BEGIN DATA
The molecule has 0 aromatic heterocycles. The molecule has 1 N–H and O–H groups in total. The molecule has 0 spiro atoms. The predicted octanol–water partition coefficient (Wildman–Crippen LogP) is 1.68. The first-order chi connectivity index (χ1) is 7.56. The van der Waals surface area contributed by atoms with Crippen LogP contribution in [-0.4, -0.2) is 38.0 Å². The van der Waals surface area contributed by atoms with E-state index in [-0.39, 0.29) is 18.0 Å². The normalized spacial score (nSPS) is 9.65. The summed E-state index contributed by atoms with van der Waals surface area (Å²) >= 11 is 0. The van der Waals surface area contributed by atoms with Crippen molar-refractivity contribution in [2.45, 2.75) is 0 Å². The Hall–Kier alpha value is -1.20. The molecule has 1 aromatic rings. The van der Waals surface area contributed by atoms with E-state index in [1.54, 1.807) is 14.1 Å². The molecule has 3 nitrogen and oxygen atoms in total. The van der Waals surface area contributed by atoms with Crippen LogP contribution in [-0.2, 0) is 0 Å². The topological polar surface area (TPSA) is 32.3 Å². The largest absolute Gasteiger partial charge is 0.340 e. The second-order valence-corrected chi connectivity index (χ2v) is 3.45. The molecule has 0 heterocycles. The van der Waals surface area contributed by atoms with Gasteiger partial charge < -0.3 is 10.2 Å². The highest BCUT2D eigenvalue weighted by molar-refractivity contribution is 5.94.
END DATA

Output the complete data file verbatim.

The molecule has 0 aromatic heterocycles. The molecule has 1 N–H and O–H groups in total. The molecule has 0 spiro atoms. The predicted octanol–water partition coefficient (Wildman–Crippen LogP) is 1.68. The first-order chi connectivity index (χ1) is 7.56. The van der Waals surface area contributed by atoms with Crippen LogP contribution in [-0.4, -0.2) is 38.0 Å². The van der Waals surface area contributed by atoms with E-state index in [-0.39, 0.29) is 18.0 Å². The normalized spacial score (nSPS) is 9.65. The summed E-state index contributed by atoms with van der Waals surface area (Å²) >= 11 is 0. The van der Waals surface area contributed by atoms with Crippen molar-refractivity contribution in [2.45, 2.75) is 0 Å². The Hall–Kier alpha value is -1.20. The molecule has 1 aromatic rings. The van der Waals surface area contributed by atoms with E-state index in [1.54, 1.807) is 14.1 Å². The molecule has 3 nitrogen and oxygen atoms in total. The van der Waals surface area contributed by atoms with Crippen LogP contribution in [-0.2, 0) is 0 Å². The topological polar surface area (TPSA) is 32.3 Å². The largest absolute Gasteiger partial charge is 0.340 e. The second-order valence-corrected chi connectivity index (χ2v) is 3.45. The molecule has 0 heterocycles. The van der Waals surface area contributed by atoms with Gasteiger partial charge < -0.3 is 10.2 Å². The highest BCUT2D eigenvalue weighted by molar-refractivity contribution is 5.94.